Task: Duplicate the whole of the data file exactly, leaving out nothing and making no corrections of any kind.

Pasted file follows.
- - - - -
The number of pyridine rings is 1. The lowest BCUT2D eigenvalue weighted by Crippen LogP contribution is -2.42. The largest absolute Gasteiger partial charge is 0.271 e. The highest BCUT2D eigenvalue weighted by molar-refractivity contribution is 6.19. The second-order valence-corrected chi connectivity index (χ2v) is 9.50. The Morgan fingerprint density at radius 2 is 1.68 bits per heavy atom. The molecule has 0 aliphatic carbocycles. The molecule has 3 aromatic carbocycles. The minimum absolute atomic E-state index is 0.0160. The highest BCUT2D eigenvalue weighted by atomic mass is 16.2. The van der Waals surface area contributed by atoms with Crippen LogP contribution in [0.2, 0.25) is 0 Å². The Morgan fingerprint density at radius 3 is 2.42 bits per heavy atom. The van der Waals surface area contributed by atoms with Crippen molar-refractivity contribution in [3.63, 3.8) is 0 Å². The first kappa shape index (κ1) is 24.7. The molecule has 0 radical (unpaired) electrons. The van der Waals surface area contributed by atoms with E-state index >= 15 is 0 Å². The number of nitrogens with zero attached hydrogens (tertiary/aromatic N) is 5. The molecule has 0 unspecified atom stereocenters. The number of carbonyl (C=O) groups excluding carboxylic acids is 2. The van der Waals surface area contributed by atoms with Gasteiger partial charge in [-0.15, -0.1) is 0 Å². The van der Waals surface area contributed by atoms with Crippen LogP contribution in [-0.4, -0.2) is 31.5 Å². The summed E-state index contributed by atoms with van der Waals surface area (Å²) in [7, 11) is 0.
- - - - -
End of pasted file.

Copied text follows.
The number of pyridine rings is 1. The lowest BCUT2D eigenvalue weighted by Crippen LogP contribution is -2.42. The largest absolute Gasteiger partial charge is 0.271 e. The highest BCUT2D eigenvalue weighted by molar-refractivity contribution is 6.19. The second-order valence-corrected chi connectivity index (χ2v) is 9.50. The Morgan fingerprint density at radius 2 is 1.68 bits per heavy atom. The molecule has 0 aliphatic carbocycles. The molecule has 3 aromatic carbocycles. The minimum absolute atomic E-state index is 0.0160. The highest BCUT2D eigenvalue weighted by atomic mass is 16.2. The van der Waals surface area contributed by atoms with Crippen LogP contribution in [0.2, 0.25) is 0 Å². The Morgan fingerprint density at radius 3 is 2.42 bits per heavy atom. The van der Waals surface area contributed by atoms with Crippen molar-refractivity contribution in [3.63, 3.8) is 0 Å². The first kappa shape index (κ1) is 24.7. The molecule has 0 radical (unpaired) electrons. The van der Waals surface area contributed by atoms with E-state index >= 15 is 0 Å². The number of nitrogens with zero attached hydrogens (tertiary/aromatic N) is 5. The molecule has 0 unspecified atom stereocenters. The number of carbonyl (C=O) groups excluding carboxylic acids is 2. The van der Waals surface area contributed by atoms with Gasteiger partial charge in [-0.15, -0.1) is 0 Å². The van der Waals surface area contributed by atoms with Crippen LogP contribution in [-0.4, -0.2) is 31.5 Å². The summed E-state index contributed by atoms with van der Waals surface area (Å²) in [7, 11) is 0.